The news that the latest sets of questionable plans for a £25 billion pound barrage across the Severn Estuary have been kicked into touch by MPs at Westminster should be welcomed. The House of Commons' Energy and Climate Change Committee criticised a "lack of information and noted a perceived lack of transparency" about the proposal.
The MPs stated that the case for the barrage is "unproven" and that Hafren Power had failed to provide robust and independently verified evidence of the economic, environmental and technological viability of the project. The MPs were warned about the potential of job losses in nearby ports, and came to the conclusion that the barrage scheme did not provide a solution to meeting renewable energy targets and it should not go ahead in its current form.
Hafren Power wanted to build an 11-mile barrage between Lavernock Point near Penarth, Vale of Glamorgan, and Brean near Weston-super-Mare, Somerset. In their report MPs said Hafren had failed to make the case that it would be good for the economy or the environment.
This is a sensible decision on the part of MPs in Westminster should, mean that the way is clear to consider more sustainable less environmentally damaging energy schemes. There are plenty of potential options out there including tidal lagoons (as proposed for Swansea Bay), tidal fences and wave power projects which could produce far more energy over a far longer period (and generate sustainable jobs).
When it comes to generating energy and jobs (here in Wales) it is well worth noting that both New Labour and the Conservatives failed to honour their Welsh general election manifesto promise in 2011 to increase the 1 MW limit for off-shore and 50 MW for on-shore threshold for planning for energy projects – something that does not help us here in Wales. This failure effectively threatens to prevent the development of potential energy schemes above that threshold as they have to be decided in Westminster rather than in Wales.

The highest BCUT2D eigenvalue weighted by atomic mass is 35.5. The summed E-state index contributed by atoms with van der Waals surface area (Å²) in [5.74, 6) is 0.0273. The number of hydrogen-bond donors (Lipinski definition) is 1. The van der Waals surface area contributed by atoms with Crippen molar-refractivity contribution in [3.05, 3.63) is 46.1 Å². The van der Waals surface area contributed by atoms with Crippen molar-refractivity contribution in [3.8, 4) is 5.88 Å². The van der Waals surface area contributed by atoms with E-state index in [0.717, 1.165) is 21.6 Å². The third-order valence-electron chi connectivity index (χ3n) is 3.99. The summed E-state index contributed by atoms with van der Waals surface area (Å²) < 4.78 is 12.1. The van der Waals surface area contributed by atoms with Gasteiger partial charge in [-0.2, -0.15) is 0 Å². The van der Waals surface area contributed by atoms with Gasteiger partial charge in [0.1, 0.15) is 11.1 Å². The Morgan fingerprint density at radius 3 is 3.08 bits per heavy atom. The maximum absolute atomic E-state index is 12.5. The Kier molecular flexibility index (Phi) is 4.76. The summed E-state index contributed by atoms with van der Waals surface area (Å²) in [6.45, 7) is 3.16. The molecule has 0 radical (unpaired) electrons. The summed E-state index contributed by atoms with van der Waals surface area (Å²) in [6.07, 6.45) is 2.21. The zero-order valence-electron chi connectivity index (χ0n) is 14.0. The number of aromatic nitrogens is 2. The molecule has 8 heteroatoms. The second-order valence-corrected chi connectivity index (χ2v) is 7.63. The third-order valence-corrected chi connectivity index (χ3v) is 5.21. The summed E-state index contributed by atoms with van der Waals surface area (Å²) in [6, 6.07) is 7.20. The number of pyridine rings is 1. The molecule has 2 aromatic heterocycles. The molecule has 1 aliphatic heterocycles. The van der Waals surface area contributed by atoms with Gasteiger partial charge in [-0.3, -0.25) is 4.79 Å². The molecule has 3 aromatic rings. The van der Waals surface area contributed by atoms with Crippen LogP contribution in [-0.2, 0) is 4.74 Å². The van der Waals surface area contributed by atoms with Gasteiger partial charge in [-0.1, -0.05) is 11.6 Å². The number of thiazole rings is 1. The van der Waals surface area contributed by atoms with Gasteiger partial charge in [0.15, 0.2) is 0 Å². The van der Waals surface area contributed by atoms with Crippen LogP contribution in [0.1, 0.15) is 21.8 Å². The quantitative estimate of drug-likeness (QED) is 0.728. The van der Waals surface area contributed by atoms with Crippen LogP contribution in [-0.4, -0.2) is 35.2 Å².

Back in January 2012, Plaid MP Jonathan Edwards called for energy powers to be transferred to the Welsh Government; his bill would have given the Welsh Government powers over energy generation in Wales. The bill (which was blocked by Labour and Conservative MPs, defeated by 239 votes to 44) would have ensured equality with Scotland and Northern Ireland and would have meant that Wales would have been better placed to fight fuel poverty with responsibility for our own resources.
I have for some time had serious concerns about any proposed Severn Barrage, it does not generate enough energy over a long enough period to justify the cost and it would be environmentally damaging. A more logical solution would be to build tidal lagoons, the one proposed for Swansea Bay would be ideal to test out the technology. Previous attempts to develop this technology (here in Wales) have been repeatedly stalled and delayed by a hostile Department of Energy and Climate Change (DECC) and then powerless (but now vision-less and clueless) Welsh Government.
The last thing we seriously need to do is limit the amount of sustainable energy we can develop, we need to maximise the period of generation well beyond the 3 hour energy pulse offered by all previous incarnations of the barrage. A combination of tidal lagoons and other energy schemes could offer release energy for a far longer period than 3 hours and minimise any damage to the environment. By using a variety of options we could generate sustainable jobs and make Wales a world leader in developing the energy generation technology.